At this point in the winter calendar, I’m ready to be transported far from all things Western. Noble Change: Tantric Art of the High Himalaya, a small, stunning exhibit at the Crow Collection of Asian Art in Dallas, fits the bill perfectly. Eleven tantric Buddha sculptures dating from the late 17th through the early 20th centuries are spotlighted, along with a 20-foot-long embroidered silk panel and a rare silk tapestry, or thangka.
I discovered tantric art in books, but the first time I encountered it in person was in the early 1980s at the Nelson-Atkins Museum of Art in Kansas City, where a permanent exhibition of it was stashed away on the museum’s second floor. At the entrance to the small, dark gallery there was a sign with cryptic-looking typography announcing “Tantric Art” as if you were about to enter a different dimension of reality. I can’t confirm it, but my memory says there was also a warning sign, “Adults Only.” You got the distinct impression that the art in the gallery wasn’t meant to be viewed by young audiences. One of the things that continues to be so enticing to me about tantric art is that it is so unfamiliar, so exotic. There is little in Western iconography that relates to it. With no cultural context, it’s an adventure to respond to it because there are few preconceptions.
On the surface, the sculptures in this exhibit can easily be misinterpreted in sexual terms, since most of the Buddhas in the exhibit are in coitus with a female sitting enraptured in their laps. Indeed, tantric art got hijacked in the 1960s by counter culture hippies who embraced the ancient imagery in their pursuit of the carnal pleasures of free love. But the intentions behind tantric art have little to do with sex and everything to do with supporting the tantric practices of meditation and reaching a higher consciousness through the body, mind and speech.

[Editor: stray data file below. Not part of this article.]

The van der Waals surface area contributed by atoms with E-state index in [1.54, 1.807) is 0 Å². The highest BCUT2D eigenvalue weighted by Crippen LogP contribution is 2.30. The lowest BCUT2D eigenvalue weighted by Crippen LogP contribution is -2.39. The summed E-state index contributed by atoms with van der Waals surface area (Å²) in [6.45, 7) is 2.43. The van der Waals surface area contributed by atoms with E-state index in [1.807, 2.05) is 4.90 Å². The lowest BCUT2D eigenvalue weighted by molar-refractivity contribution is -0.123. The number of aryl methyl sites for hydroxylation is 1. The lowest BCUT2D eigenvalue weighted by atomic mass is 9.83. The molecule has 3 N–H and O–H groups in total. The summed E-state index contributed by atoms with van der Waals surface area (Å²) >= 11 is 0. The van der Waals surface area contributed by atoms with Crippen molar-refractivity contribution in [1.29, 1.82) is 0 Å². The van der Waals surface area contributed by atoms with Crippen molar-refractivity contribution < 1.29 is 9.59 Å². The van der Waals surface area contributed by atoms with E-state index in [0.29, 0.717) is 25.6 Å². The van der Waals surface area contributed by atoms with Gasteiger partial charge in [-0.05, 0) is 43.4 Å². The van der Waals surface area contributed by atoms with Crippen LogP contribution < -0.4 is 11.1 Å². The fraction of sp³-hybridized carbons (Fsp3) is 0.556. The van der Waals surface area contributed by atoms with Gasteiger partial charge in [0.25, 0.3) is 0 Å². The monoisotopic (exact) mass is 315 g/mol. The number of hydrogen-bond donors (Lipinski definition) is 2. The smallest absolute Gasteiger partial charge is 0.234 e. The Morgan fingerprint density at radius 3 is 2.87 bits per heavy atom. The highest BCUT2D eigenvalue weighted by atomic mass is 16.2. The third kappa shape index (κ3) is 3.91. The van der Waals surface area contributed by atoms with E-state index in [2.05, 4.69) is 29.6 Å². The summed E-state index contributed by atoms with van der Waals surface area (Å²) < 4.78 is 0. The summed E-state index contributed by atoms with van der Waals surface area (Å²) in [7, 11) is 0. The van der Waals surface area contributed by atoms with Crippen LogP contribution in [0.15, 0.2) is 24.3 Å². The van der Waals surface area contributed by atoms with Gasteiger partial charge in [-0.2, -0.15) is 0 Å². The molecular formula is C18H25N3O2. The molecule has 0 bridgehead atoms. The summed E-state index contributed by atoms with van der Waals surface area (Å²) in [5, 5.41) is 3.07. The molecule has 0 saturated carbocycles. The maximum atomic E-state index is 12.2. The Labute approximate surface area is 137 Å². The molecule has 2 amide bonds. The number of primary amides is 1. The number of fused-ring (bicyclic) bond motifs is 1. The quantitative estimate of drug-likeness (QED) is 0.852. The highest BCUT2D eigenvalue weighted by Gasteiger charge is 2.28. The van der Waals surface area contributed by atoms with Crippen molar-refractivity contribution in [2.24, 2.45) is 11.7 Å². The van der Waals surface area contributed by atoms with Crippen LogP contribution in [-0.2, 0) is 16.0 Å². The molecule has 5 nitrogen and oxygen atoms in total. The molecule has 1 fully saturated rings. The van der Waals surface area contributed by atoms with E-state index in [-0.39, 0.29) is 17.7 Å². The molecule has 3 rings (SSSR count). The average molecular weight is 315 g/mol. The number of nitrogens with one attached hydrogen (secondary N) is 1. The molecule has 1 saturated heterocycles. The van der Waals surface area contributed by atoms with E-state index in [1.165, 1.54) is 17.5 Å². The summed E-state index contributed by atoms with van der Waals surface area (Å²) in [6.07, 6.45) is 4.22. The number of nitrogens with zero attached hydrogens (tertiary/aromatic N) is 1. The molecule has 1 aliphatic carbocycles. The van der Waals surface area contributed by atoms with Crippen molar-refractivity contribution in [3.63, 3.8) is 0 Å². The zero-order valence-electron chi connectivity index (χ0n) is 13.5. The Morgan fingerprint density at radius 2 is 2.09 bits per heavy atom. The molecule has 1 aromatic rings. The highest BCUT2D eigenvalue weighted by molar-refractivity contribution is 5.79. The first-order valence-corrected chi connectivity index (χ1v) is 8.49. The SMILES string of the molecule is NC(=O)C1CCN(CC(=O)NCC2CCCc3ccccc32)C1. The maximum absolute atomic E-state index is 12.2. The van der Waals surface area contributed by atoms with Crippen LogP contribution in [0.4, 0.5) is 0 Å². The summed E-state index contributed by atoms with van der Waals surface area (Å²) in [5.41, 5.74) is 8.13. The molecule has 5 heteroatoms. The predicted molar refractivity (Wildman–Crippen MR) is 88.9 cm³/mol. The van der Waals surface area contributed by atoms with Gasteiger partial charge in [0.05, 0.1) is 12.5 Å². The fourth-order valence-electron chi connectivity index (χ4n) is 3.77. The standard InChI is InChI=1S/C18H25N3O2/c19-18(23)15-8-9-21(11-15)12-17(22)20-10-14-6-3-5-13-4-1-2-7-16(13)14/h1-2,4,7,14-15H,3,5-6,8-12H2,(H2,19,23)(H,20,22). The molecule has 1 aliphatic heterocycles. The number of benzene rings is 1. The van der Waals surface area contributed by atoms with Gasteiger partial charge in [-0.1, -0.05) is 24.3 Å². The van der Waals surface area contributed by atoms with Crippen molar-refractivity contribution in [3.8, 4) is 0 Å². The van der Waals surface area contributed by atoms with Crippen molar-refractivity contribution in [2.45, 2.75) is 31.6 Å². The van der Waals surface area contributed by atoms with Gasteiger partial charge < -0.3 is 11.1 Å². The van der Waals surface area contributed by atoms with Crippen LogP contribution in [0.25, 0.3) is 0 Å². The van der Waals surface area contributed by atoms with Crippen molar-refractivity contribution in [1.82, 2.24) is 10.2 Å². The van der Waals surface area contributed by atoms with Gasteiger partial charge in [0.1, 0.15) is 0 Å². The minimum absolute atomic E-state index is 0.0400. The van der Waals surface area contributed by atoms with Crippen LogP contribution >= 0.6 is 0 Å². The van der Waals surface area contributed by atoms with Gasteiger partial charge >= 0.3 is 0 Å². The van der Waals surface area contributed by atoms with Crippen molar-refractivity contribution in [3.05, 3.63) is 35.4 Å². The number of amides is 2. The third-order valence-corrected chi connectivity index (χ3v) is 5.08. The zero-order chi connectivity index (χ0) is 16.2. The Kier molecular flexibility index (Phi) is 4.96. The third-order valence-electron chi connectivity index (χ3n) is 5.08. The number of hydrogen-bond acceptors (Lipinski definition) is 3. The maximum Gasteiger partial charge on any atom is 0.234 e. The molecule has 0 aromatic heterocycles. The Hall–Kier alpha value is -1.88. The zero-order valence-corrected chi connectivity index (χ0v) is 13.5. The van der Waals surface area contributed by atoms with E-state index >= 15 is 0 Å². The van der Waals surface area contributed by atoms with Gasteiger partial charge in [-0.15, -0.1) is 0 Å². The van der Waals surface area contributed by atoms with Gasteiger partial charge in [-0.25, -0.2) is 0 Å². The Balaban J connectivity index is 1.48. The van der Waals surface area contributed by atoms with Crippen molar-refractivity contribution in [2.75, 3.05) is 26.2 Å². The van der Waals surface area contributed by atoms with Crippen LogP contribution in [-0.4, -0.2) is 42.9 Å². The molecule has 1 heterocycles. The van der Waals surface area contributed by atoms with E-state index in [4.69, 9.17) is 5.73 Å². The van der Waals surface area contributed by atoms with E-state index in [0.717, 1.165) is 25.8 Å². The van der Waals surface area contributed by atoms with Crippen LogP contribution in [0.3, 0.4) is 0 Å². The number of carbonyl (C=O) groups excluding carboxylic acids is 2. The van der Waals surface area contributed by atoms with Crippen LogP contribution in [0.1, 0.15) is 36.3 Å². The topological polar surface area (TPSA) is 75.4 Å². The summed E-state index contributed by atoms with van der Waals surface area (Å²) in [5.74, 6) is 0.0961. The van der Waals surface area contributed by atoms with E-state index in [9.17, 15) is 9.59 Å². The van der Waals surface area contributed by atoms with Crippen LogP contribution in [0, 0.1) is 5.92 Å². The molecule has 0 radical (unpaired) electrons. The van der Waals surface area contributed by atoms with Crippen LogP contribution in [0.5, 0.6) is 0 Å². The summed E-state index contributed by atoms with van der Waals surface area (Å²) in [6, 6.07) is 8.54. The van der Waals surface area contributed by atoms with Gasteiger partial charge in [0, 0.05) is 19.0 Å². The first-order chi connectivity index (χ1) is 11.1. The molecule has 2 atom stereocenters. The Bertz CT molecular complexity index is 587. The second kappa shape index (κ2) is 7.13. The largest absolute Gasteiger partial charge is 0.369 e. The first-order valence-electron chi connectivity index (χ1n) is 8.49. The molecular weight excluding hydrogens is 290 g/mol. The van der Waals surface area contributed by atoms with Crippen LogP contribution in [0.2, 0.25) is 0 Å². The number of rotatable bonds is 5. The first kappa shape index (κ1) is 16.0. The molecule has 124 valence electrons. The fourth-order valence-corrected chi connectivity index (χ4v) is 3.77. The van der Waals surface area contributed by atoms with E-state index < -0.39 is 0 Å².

On a purely aesthetic level, there is plenty here for the layman to savor, even though tantric art objects were not created to be viewed as art per se, but rather to serve as a visual vehicle to enlightenment. For those familiar with the tenets of Buddhism, this exhibition will have a far deeper impact than for the uninitiated. The free exhibition guide does a good job of explaining tantric Buddhism and the exhibit’s objects to the novice.
The Crow Collection is a gem of a museum that’s easily overlooked even though it’s right across the street from the Nasher Sculpture Center and just a few steps away from the Dallas Museum of Art. Opened in 1998 to showcase the Asian art collection of uber-developer Trammell Crow and his wife Margaret, the museum is tucked into the back of Crow’s home office high-rise in downtown Dallas. Without fail, the museum always provides me an oasis of serenity and an unexpected surprise among the exhibits. You have to love a museum that offers yoga classes in the galleries, as the Crow does every Thursday evening.
Noble Change closes Sunday, January 6, 2014 and there’s another small exhibit of Tibetan art to catch at The Blanton Museum of Art at the University of Texas at Austin. Into the Sacred City: Tibetan Buddhist Deities from the Theos Bernard Collection includes five mandalas and three thangkas from the 15th to 20th centuries that have never been publicly exhibited. From January 9 through January 13, ten Buddhist monks from the Drepung Loseling Monastery will build in the museum’s atrium a five-foot mandala using millions of grains of colored sand. When the mandala is completed and the exhibit closes on Sunday, January 13, the monks will ceremoniously disassemble the mandala to celebrate the impermanence of the material universe.